Reduced to a barter economy only, far right was pitted against far left, town against country, class against class, race against race, trade against trade and husband against wife. It brought out the worst in everybody, according to Fergusson.

Farmers accused of hoarding food were savagely attacked by urban hungry. Farmers sometimes bought up others crops and sold them for double the price. Jews were resented and blamed. Foreigners with overseas currency lived in luxury. Debtors were advantage over those with assets. There was a massive strike in the worst hit area, the Ruhr valley.

Anyway a very well educated economist and banker Hjalmar Schacht was appointed to fix it during that nightmare of November 1923 and given near dictatorial powers. One account from his secretary said he “sat in his room and smoked. Did he write letters? No he didn’t. He telephoned and he smoked.”

Hjalmar Schacht decided to do something new. He established a Rentenbank which was to create a new currency called the Rentenmark. It issued mortgages to farmers and those with industrial properties. Even though those with mortgages do well during hyperinflation and mortgages are easily paid off, from what I can gather they now badly needed to remortgage their properties to get cash. A huge quantity was printed very quickly and it didn’t cause inflation. So why did it work? Some make no attempt to explain. Many authors simplisticly explain in terms of the restrictions on the amount printed, or, as Michael Kumhof and Jaromir Benes said, the fact that Schacht also stopped the converting of private monies to Reichsmark on demand, he stopped granting Reichsmark loans on demand, and furthermore he made the new Rentenmark non-convertible against foreign currencies. True. He also cut government spending. However remember that in one act the government bank created 2.4 million Rentenmarks, and 1 Rentenmark was equal to a trillion old papermarks. That should have produced inflation. But it didn’t. Not a scrap of it. One writer basically said it was a coincidence, recalling that the Assignats of the French Revolution hadn’t worked, and then shrugging “Then the property backing seemed to give the currency value.”

The effect was dramatic. Farmers released food to warehouses for sale in the cities. The riots stopped. Skilled unemployment, which had risen to 28% by Dec 1923 dropped to 8.6% by May 1924. Real wages grew.

No it worked because if you back a currency with land, you back it with something that doesn’t go away, something solid and permanent. But not just that. If you remortgage the land, the occupier has to pay fees to the bank (in this case a government owned development bank) So the money goes round in a full circle at a steady pace. The mortgage payment, because it is to a government agency goes to the Government and it acts like a land tax in its early years. Sure since there was no way by which property could be foreclosed or distributed, it seems rather a strange way of backing money. But so is gold. You back a currency with gold but owners of gold don’t come for the gold and use that as money. But it works. I am not sure of the relationship between the Rentenbank and the treasury but I guess sometime I will find out.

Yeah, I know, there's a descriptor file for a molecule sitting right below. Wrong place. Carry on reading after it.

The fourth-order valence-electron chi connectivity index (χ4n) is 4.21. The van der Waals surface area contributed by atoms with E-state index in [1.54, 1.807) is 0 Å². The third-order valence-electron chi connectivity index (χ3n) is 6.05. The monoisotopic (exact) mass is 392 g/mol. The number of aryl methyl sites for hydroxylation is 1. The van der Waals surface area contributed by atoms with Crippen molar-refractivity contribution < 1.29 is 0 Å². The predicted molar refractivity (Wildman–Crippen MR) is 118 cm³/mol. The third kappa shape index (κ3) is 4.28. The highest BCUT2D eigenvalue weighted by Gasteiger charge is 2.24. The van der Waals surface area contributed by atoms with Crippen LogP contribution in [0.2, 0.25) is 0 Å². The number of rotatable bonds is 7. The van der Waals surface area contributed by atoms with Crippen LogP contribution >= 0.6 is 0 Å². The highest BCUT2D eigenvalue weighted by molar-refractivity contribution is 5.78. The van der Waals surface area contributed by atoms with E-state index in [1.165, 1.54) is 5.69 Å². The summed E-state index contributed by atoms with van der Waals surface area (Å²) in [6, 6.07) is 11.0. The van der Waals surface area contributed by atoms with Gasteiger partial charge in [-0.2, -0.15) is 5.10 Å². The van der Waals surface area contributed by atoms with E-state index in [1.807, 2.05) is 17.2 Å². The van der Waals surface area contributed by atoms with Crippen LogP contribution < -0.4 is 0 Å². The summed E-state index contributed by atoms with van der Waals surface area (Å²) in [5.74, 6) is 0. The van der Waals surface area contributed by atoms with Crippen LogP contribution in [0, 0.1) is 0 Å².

I think this scheme is the nearest there has been in history to a land backed currency. It is as though the government bought the land (though they did buy the improvements too in this case) and then rented it to the farmer. “We will pay for your land as long as you pay us a fee of 5% per annum.”

So here I am, having realised how utterly critical it is to avoid inflation. I am extremely grateful that during my lifetime there has never been hyperinflation where I live. Thank you central bankers for that. And I realise how critical food is.

But I also believe that the Rentenmark miracle has not yet properly been explained in terms of the theory of money going round an economy. In this case it was created by a public bank and went back to a public bank. Those in the complementary currency movement have always been looking for commodities to back their currency with. Metals are probably better than food products. But what better than having a national currency backed by land? Then those who have the privilege of living on a bit of land can pay their rent to government and the money will go round and there will be no inflation.

Hyperinflation is the hell on earth, food is critical and all food comes from the land. Money is important but food is more important. If money is designed correctly and backed by land, we all benefit.

Incidentally, the rentenmark was never a legal currency, just an emergency one. Another gold backed reichsmark was established in August 1924. The rentenmark continued to be used until 1948.